Bill Brandt is considered one of the founders of modern photography, alongside Walker Evans and Cartier-Bresson. Exploring English society, landscape and literature, his images are vital to our understanding of the history of photography and even the British way of life in the mid-20th century. Bill Brandt (born Hermann Wilhelm Brandt on May 3, 1904, in Hamburg, † December 20, 1983, in London) was a British photographer of German origin. Hermann Wilhelm Brandt, already called Bill as a child, was born in Hamburg as the second son of the British merchant Louis Brandt (his mother came from the St. Petersburg-based, German-Russian merchant family, von Oesterreich). His older brother Walter later became the head of the family-owned London private bank William Brandt & Co, and his younger brother Rolf who was a painter also lived in London. The rise of National Socialism and their strong convictions saw the family return to England.
But everyone kept in touch with the von Oesterreich family, who had since moved to Hamburg and whose most prominent representative is the actor, author and director Axel von Ambesser. As a young man, Bill Brandt had a weak constitution and first visited London in 1931 following a sanatorium stay in Davos via Vienna and Paris. In Paris, he met the surrealist circle around Man Ray – most likely through the poet Ezra Pound. In the UK, Brandt worked as a photographer and photojournalist for various magazines, including Lilliput and Harper’s Bazaar; his thematic focus was the standard of living in England during the Great Depression. From 1936 on, Brandt also published various photobooks. In 1937 he self-financed a photo tour to the slums of the Midlands. During the Second World War, Brandt worked for the Home Office. After the end of the war, he left photojournalism and turned to artistic landscape, portrait and nude photography. In his final years, he lectured at the Royal College of Art and managed photographic exhibitions.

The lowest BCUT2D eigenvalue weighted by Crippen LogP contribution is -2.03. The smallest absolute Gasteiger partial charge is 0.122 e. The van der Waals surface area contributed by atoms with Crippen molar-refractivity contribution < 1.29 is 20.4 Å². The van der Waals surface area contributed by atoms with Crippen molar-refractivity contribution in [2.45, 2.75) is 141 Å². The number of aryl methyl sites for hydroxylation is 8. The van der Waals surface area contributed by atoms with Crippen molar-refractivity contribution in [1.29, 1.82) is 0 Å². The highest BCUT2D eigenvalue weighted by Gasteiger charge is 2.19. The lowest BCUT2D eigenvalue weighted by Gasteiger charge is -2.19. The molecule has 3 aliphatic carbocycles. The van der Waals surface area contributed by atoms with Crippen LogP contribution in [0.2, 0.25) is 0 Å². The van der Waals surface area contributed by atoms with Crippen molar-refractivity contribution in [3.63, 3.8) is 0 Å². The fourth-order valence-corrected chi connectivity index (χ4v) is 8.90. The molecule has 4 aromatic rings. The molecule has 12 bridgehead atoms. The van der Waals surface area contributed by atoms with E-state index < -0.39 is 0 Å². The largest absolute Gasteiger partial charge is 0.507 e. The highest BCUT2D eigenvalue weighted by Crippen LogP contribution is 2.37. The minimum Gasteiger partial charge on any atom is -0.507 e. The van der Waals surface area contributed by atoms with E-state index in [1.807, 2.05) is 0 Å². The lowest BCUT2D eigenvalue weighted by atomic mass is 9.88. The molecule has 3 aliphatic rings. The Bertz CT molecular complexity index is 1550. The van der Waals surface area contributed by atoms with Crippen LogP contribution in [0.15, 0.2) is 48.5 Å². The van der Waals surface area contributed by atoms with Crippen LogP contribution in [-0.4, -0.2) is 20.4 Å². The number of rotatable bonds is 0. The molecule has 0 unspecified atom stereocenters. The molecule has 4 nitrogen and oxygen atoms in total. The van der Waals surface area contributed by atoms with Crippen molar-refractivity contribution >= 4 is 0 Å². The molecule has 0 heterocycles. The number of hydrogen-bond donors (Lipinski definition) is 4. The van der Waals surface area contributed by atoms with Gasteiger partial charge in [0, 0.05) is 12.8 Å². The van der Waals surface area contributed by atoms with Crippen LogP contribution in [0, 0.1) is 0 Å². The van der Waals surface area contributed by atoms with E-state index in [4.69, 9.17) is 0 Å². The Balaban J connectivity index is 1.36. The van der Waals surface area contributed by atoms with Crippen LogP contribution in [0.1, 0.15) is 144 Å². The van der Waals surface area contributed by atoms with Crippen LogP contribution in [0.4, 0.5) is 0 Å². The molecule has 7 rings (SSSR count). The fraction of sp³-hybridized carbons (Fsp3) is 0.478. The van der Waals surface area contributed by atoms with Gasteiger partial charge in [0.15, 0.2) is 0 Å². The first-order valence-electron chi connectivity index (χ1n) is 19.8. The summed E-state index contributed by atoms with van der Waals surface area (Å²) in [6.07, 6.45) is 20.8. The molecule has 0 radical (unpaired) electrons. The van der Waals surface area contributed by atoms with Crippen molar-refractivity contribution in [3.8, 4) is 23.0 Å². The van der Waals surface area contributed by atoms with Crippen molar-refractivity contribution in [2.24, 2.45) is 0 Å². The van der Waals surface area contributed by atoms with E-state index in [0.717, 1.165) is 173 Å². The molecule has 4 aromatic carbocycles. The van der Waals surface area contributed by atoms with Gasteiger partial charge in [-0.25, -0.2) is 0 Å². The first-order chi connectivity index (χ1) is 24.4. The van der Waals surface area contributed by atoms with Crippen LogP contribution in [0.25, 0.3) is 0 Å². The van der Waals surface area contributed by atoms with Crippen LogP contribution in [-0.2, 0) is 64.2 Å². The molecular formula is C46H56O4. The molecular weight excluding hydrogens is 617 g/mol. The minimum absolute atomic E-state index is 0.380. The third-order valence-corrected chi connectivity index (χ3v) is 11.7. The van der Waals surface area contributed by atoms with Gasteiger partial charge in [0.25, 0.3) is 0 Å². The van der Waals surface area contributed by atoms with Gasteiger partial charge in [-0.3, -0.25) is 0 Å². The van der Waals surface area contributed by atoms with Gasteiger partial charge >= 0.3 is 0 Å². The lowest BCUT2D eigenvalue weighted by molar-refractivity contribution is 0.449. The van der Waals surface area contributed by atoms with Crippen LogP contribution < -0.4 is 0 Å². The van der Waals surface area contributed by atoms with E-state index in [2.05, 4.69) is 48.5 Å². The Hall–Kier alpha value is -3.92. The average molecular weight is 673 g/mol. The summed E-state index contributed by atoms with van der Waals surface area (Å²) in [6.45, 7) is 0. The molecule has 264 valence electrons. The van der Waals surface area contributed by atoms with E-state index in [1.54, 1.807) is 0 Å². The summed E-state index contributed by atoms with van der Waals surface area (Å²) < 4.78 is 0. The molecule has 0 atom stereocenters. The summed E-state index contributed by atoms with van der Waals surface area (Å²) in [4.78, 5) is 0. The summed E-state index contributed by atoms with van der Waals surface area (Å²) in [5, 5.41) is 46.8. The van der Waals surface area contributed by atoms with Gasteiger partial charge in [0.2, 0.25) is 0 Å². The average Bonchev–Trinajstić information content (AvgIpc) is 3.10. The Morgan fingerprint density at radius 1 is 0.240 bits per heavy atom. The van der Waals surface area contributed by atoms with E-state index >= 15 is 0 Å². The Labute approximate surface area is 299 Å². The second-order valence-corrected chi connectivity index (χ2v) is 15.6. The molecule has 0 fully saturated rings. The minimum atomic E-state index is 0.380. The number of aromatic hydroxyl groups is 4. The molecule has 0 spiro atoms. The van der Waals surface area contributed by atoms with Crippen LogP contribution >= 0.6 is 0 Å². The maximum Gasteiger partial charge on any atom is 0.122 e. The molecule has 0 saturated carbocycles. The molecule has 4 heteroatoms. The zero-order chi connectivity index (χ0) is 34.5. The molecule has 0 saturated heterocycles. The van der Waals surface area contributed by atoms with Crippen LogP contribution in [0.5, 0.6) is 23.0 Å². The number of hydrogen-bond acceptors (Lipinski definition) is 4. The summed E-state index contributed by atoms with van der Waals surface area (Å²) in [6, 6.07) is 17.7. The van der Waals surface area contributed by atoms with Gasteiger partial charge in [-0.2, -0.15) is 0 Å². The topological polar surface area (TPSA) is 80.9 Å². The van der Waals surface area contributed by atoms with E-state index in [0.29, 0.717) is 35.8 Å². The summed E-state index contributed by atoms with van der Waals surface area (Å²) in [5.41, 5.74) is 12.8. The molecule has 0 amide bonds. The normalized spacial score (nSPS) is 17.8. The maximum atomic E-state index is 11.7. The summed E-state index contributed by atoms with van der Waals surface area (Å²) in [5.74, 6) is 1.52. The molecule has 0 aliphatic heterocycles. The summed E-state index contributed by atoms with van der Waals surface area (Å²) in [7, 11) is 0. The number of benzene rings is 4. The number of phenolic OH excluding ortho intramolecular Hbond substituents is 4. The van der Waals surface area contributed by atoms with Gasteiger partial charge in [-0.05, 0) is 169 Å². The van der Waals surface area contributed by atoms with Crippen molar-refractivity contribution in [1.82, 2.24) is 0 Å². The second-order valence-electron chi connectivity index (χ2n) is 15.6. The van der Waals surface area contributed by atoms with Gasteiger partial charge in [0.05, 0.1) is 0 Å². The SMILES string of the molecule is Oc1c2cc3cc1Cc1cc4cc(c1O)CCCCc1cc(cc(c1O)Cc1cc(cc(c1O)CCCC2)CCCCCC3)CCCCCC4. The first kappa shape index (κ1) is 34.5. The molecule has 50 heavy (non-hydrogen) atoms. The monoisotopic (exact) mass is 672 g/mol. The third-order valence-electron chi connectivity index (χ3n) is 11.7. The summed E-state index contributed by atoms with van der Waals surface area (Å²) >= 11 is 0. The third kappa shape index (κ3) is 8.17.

The Kunstfoyer exhibition at Versicherungskammer Kulturstiftung presents 200 fine-art photographs by Bill Brandt across his entire oeuvre: documentary, portraits, nudes and landscapes.
27 September – 28 November 2021